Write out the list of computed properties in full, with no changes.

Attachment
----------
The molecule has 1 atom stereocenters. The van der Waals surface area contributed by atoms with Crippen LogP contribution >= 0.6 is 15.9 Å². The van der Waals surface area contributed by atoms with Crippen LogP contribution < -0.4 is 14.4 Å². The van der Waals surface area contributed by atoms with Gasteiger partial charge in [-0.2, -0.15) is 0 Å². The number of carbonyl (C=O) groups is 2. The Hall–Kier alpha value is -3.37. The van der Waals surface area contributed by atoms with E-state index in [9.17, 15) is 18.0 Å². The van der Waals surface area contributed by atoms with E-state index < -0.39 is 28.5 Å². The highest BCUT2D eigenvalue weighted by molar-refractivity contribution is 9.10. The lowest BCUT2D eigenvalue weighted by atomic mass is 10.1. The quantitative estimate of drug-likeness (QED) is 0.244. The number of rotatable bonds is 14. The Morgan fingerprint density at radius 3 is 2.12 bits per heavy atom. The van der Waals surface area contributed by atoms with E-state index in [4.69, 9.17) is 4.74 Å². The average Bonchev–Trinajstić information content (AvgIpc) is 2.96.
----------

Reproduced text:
The molecule has 1 atom stereocenters. The van der Waals surface area contributed by atoms with Crippen LogP contribution >= 0.6 is 15.9 Å². The van der Waals surface area contributed by atoms with Crippen LogP contribution < -0.4 is 14.4 Å². The van der Waals surface area contributed by atoms with Gasteiger partial charge in [-0.2, -0.15) is 0 Å². The number of carbonyl (C=O) groups is 2. The Hall–Kier alpha value is -3.37. The van der Waals surface area contributed by atoms with E-state index in [9.17, 15) is 18.0 Å². The van der Waals surface area contributed by atoms with E-state index < -0.39 is 28.5 Å². The highest BCUT2D eigenvalue weighted by molar-refractivity contribution is 9.10. The lowest BCUT2D eigenvalue weighted by atomic mass is 10.1. The quantitative estimate of drug-likeness (QED) is 0.244. The number of rotatable bonds is 14. The Morgan fingerprint density at radius 3 is 2.12 bits per heavy atom. The van der Waals surface area contributed by atoms with E-state index in [4.69, 9.17) is 4.74 Å². The average Bonchev–Trinajstić information content (AvgIpc) is 2.96.